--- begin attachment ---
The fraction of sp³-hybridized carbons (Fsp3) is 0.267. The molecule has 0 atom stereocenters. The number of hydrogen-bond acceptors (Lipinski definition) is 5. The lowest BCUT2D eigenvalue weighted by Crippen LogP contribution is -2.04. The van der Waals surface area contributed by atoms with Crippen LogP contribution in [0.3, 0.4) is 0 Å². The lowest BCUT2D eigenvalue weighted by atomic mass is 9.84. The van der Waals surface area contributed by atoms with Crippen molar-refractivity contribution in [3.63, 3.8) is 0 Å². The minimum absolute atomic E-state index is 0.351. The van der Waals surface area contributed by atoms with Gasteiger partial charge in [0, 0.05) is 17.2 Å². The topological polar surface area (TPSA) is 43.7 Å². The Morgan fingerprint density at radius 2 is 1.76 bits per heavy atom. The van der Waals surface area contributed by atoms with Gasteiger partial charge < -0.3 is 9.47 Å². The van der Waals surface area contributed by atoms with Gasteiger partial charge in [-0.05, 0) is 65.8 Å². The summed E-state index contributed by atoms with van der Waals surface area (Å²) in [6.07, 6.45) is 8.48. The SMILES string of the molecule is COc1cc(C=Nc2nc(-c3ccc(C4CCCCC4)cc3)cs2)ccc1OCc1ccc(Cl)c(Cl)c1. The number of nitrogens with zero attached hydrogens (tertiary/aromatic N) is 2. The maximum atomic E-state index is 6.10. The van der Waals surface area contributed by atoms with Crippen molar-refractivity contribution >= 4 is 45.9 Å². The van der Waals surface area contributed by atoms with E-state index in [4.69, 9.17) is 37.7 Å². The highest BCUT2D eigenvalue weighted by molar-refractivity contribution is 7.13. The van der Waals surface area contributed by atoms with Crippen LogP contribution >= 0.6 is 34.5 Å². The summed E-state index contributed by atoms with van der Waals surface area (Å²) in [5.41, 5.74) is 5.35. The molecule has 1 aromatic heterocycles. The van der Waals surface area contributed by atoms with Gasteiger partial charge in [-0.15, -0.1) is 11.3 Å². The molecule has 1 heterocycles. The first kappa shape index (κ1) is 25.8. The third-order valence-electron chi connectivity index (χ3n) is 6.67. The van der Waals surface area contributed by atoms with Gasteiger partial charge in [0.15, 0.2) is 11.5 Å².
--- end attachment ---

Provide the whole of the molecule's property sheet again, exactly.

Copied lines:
The fraction of sp³-hybridized carbons (Fsp3) is 0.267. The molecule has 0 atom stereocenters. The number of hydrogen-bond acceptors (Lipinski definition) is 5. The lowest BCUT2D eigenvalue weighted by Crippen LogP contribution is -2.04. The van der Waals surface area contributed by atoms with Crippen LogP contribution in [0.3, 0.4) is 0 Å². The lowest BCUT2D eigenvalue weighted by atomic mass is 9.84. The van der Waals surface area contributed by atoms with Crippen molar-refractivity contribution in [3.63, 3.8) is 0 Å². The minimum absolute atomic E-state index is 0.351. The van der Waals surface area contributed by atoms with Gasteiger partial charge in [0, 0.05) is 17.2 Å². The topological polar surface area (TPSA) is 43.7 Å². The Morgan fingerprint density at radius 2 is 1.76 bits per heavy atom. The van der Waals surface area contributed by atoms with Gasteiger partial charge < -0.3 is 9.47 Å². The van der Waals surface area contributed by atoms with Gasteiger partial charge in [-0.05, 0) is 65.8 Å². The summed E-state index contributed by atoms with van der Waals surface area (Å²) in [6.07, 6.45) is 8.48. The SMILES string of the molecule is COc1cc(C=Nc2nc(-c3ccc(C4CCCCC4)cc3)cs2)ccc1OCc1ccc(Cl)c(Cl)c1. The number of nitrogens with zero attached hydrogens (tertiary/aromatic N) is 2. The maximum atomic E-state index is 6.10. The van der Waals surface area contributed by atoms with Crippen molar-refractivity contribution >= 4 is 45.9 Å². The van der Waals surface area contributed by atoms with E-state index in [4.69, 9.17) is 37.7 Å². The highest BCUT2D eigenvalue weighted by molar-refractivity contribution is 7.13. The van der Waals surface area contributed by atoms with Crippen LogP contribution >= 0.6 is 34.5 Å². The summed E-state index contributed by atoms with van der Waals surface area (Å²) in [5.41, 5.74) is 5.35. The molecule has 1 aromatic heterocycles. The van der Waals surface area contributed by atoms with Gasteiger partial charge in [-0.15, -0.1) is 11.3 Å². The molecule has 1 heterocycles. The first kappa shape index (κ1) is 25.8. The third-order valence-electron chi connectivity index (χ3n) is 6.67. The van der Waals surface area contributed by atoms with Gasteiger partial charge in [0.15, 0.2) is 11.5 Å².